Sunday, June 04, 2006

Trying to become a christian

"Going to church so you can become a christian is just as likely as living in a garage is going to turn you into a motor car"
Worse still the oil stains on the seat of your pants will make people think you are a mechanic, and that may help you get into someone else's car. but i'll bet it will not qualify you to fix it.

Why is the internet very lumpy in some places, and then like totally void (LOL) or just thin in the areas that really count. Of course the thickest places in the internet are the most frequented and also the nastiest places to be.

Well still stuck in Johannesburg, for a week or so more at least. But while trying to stay invisible or out of the way (I need no more excitement in my life right now thanks). I am going to move on again tuesday, hopping from one friend to the next for a bed at the moment. Which is OK if you are alone.

My linux project is really sticking a little, battling with the LXRT RTAI part not likking something in the structure of C++ programs, much the same C code crashes if wrapped into objects. So now I am unwinding/unwrapping the objects into flat C, and using structs as a parameter. So far so good, amy finnish monday, not leaving me with much time. I just with there was a place for Linux noobs, because my questions must sound daft to all the gurus out there, perhaps I will try post someplace latter tonight; and then just cross the thumbs for a blasting.

Friday, June 02, 2006

Brighter pic?

Some neat post-processing, see if you can see what the real differences are, from a distance this pic looks friendlier somehow.

well, since you are wondering what changed, and why they look so different, here goes.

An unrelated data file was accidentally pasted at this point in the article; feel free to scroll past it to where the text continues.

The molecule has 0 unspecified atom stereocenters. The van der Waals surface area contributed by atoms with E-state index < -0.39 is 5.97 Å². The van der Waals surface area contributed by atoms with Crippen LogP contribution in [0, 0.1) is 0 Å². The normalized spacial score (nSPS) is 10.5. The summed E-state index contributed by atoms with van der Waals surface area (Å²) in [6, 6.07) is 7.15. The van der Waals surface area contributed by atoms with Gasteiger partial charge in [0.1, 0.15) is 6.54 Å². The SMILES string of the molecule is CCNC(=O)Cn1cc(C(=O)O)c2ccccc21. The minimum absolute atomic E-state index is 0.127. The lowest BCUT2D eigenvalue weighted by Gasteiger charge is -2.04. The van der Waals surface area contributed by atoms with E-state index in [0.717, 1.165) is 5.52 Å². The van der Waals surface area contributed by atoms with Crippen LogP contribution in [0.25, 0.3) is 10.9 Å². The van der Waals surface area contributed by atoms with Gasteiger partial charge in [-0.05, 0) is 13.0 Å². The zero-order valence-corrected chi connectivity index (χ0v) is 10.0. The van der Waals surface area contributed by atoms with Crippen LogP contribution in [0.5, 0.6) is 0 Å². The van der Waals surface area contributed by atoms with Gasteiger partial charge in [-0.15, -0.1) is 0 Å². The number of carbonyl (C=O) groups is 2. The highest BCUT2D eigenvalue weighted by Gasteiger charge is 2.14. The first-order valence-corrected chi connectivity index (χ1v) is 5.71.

The brightness is a bit increased :-) clever trick from my buddy Jan-Rust. I have named Jan number 3 Jan-Rust, it makes things easier for me somehow, with Jan-senior/Jan-junior and all :-)


Wednesday, May 31, 2006

In memorium

Harry has gone to the big house, along with Thomas the cat. We nearly did find a home for Harry, but a bit late. Have to cry again; this has been 2 wet days for me, and I am tired as all hell.

People tell us that animals go to heaven, well to be honest; I am not sure. Nothing in the bible points directly to that kind of thing. One day I will research this topic I suppose. I just know, God is not frivolous, in fact very serious about His love for us, so livestock cannot get in the way.

Either way, Harry is playing catch with a billtong frizbee, and Thomas is living on tuna!

The ugly bits of moving

Today is the last day in the house, after almost 6 years (June 2000) we are pulling out. A task not made any easier byt the memories that come to the fore.
I see the places on the doors, walls and yard where the boys have made their mark, and holding back the tears yesterday was just not possible. The teddy-bear shelf, the plastic motorbike still haunting me from the top of the yard, almost daring me to put it onto the street.
Some child will no doubt be made a little happier with second-hand toys. my boys never had to deal with that; and I feel sorry for those that have to all of the time. but right now, we try look after number one.

The ugliest
Have to put down a cat and dog today, good thing electronic media does not hold salt-water well. Sally is lucky, she will go to the SPCA, and hopefully find a home.
Rowan and the boys are probably having fun in East London with gran. The farm is always fun, and they have a little friend from up road about the same age; Aimee actually lives where my grandparents used to live many years before (on Bramble Hill they called it) then Mom&Barry co-incidentally baught a small-holding.
It's still a 10 minute walk, but close by compared to everything else. lots of work to do today, I just want to get the gritty bits out of the way asap.